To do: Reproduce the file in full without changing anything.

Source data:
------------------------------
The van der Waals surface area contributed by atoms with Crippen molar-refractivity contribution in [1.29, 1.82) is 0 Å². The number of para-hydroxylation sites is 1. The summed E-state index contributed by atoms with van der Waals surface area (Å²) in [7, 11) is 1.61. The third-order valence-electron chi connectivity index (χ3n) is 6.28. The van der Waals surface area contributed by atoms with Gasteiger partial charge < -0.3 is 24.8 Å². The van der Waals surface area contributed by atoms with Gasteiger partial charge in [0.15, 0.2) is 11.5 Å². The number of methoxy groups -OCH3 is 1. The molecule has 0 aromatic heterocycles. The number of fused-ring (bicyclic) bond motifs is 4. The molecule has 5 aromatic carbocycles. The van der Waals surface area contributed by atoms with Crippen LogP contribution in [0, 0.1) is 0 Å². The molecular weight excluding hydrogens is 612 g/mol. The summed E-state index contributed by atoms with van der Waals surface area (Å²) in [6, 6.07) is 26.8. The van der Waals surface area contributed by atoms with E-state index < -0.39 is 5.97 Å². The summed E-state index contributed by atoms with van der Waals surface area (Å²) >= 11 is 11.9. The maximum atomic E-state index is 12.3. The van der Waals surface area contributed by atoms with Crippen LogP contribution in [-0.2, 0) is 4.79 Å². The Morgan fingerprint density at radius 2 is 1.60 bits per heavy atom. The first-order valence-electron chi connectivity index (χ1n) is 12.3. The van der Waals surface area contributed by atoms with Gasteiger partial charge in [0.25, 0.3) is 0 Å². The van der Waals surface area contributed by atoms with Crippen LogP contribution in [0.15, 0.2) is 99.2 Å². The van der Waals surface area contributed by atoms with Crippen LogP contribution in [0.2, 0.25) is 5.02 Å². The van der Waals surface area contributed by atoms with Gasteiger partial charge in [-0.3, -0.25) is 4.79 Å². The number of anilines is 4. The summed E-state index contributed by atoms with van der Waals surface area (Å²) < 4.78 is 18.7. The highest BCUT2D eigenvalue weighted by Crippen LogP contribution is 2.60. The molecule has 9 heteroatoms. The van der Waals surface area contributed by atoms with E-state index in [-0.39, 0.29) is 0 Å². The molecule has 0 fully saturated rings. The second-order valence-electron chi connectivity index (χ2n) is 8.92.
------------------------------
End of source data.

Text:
The van der Waals surface area contributed by atoms with Crippen molar-refractivity contribution in [1.29, 1.82) is 0 Å². The number of para-hydroxylation sites is 1. The summed E-state index contributed by atoms with van der Waals surface area (Å²) in [7, 11) is 1.61. The third-order valence-electron chi connectivity index (χ3n) is 6.28. The van der Waals surface area contributed by atoms with Gasteiger partial charge < -0.3 is 24.8 Å². The van der Waals surface area contributed by atoms with Gasteiger partial charge in [0.15, 0.2) is 11.5 Å². The number of methoxy groups -OCH3 is 1. The molecule has 0 aromatic heterocycles. The number of fused-ring (bicyclic) bond motifs is 4. The molecule has 5 aromatic carbocycles. The van der Waals surface area contributed by atoms with Crippen LogP contribution in [0, 0.1) is 0 Å². The molecular weight excluding hydrogens is 612 g/mol. The summed E-state index contributed by atoms with van der Waals surface area (Å²) in [6, 6.07) is 26.8. The van der Waals surface area contributed by atoms with E-state index < -0.39 is 5.97 Å². The summed E-state index contributed by atoms with van der Waals surface area (Å²) >= 11 is 11.9. The maximum atomic E-state index is 12.3. The van der Waals surface area contributed by atoms with Crippen LogP contribution in [-0.2, 0) is 4.79 Å². The Morgan fingerprint density at radius 2 is 1.60 bits per heavy atom. The first-order valence-electron chi connectivity index (χ1n) is 12.3. The van der Waals surface area contributed by atoms with Gasteiger partial charge in [0.25, 0.3) is 0 Å². The van der Waals surface area contributed by atoms with Crippen LogP contribution in [0.15, 0.2) is 99.2 Å². The van der Waals surface area contributed by atoms with Crippen LogP contribution in [0.2, 0.25) is 5.02 Å². The van der Waals surface area contributed by atoms with Gasteiger partial charge in [-0.3, -0.25) is 4.79 Å². The number of anilines is 4. The summed E-state index contributed by atoms with van der Waals surface area (Å²) < 4.78 is 18.7. The highest BCUT2D eigenvalue weighted by Crippen LogP contribution is 2.60. The molecule has 9 heteroatoms. The van der Waals surface area contributed by atoms with E-state index in [-0.39, 0.29) is 0 Å². The molecule has 0 fully saturated rings. The second-order valence-electron chi connectivity index (χ2n) is 8.92.